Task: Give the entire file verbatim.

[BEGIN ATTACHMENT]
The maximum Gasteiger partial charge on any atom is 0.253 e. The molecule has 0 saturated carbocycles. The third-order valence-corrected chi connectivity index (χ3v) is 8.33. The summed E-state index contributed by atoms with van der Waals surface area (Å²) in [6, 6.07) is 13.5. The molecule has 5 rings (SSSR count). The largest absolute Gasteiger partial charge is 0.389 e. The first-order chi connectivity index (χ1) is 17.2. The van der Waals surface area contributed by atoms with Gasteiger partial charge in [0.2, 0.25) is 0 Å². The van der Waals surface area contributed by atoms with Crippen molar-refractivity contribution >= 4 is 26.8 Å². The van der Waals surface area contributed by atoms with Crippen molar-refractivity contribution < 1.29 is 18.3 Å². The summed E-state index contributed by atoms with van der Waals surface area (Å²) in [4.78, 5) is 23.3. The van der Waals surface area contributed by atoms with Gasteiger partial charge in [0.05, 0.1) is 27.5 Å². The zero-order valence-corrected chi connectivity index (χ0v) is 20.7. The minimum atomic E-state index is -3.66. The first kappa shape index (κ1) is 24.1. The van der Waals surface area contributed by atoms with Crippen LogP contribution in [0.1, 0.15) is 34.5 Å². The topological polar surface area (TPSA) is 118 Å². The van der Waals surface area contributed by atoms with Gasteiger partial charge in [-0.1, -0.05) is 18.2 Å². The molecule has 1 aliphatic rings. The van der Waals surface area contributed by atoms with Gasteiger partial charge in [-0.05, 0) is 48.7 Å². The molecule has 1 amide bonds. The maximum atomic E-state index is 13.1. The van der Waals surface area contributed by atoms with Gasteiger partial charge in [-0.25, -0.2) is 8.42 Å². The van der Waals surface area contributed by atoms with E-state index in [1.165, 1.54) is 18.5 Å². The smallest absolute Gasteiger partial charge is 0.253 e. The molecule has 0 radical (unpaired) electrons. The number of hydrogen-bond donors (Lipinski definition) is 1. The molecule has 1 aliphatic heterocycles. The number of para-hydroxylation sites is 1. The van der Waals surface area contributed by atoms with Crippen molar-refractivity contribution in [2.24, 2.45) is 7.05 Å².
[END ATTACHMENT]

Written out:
The maximum Gasteiger partial charge on any atom is 0.253 e. The molecule has 0 saturated carbocycles. The third-order valence-corrected chi connectivity index (χ3v) is 8.33. The summed E-state index contributed by atoms with van der Waals surface area (Å²) in [6, 6.07) is 13.5. The molecule has 5 rings (SSSR count). The largest absolute Gasteiger partial charge is 0.389 e. The first-order chi connectivity index (χ1) is 17.2. The van der Waals surface area contributed by atoms with Gasteiger partial charge in [0.2, 0.25) is 0 Å². The van der Waals surface area contributed by atoms with Crippen molar-refractivity contribution >= 4 is 26.8 Å². The van der Waals surface area contributed by atoms with Crippen molar-refractivity contribution < 1.29 is 18.3 Å². The summed E-state index contributed by atoms with van der Waals surface area (Å²) in [4.78, 5) is 23.3. The van der Waals surface area contributed by atoms with Gasteiger partial charge in [0.05, 0.1) is 27.5 Å². The zero-order valence-corrected chi connectivity index (χ0v) is 20.7. The minimum atomic E-state index is -3.66. The first kappa shape index (κ1) is 24.1. The van der Waals surface area contributed by atoms with Crippen LogP contribution in [0.1, 0.15) is 34.5 Å². The topological polar surface area (TPSA) is 118 Å². The van der Waals surface area contributed by atoms with Gasteiger partial charge in [-0.1, -0.05) is 18.2 Å². The molecule has 1 aliphatic rings. The van der Waals surface area contributed by atoms with Gasteiger partial charge in [-0.05, 0) is 48.7 Å². The molecule has 1 amide bonds. The maximum atomic E-state index is 13.1. The van der Waals surface area contributed by atoms with Gasteiger partial charge in [-0.25, -0.2) is 8.42 Å². The van der Waals surface area contributed by atoms with E-state index in [1.165, 1.54) is 18.5 Å². The smallest absolute Gasteiger partial charge is 0.253 e. The molecule has 0 radical (unpaired) electrons. The number of hydrogen-bond donors (Lipinski definition) is 1. The molecule has 1 aliphatic heterocycles. The number of para-hydroxylation sites is 1. The van der Waals surface area contributed by atoms with Crippen molar-refractivity contribution in [2.24, 2.45) is 7.05 Å².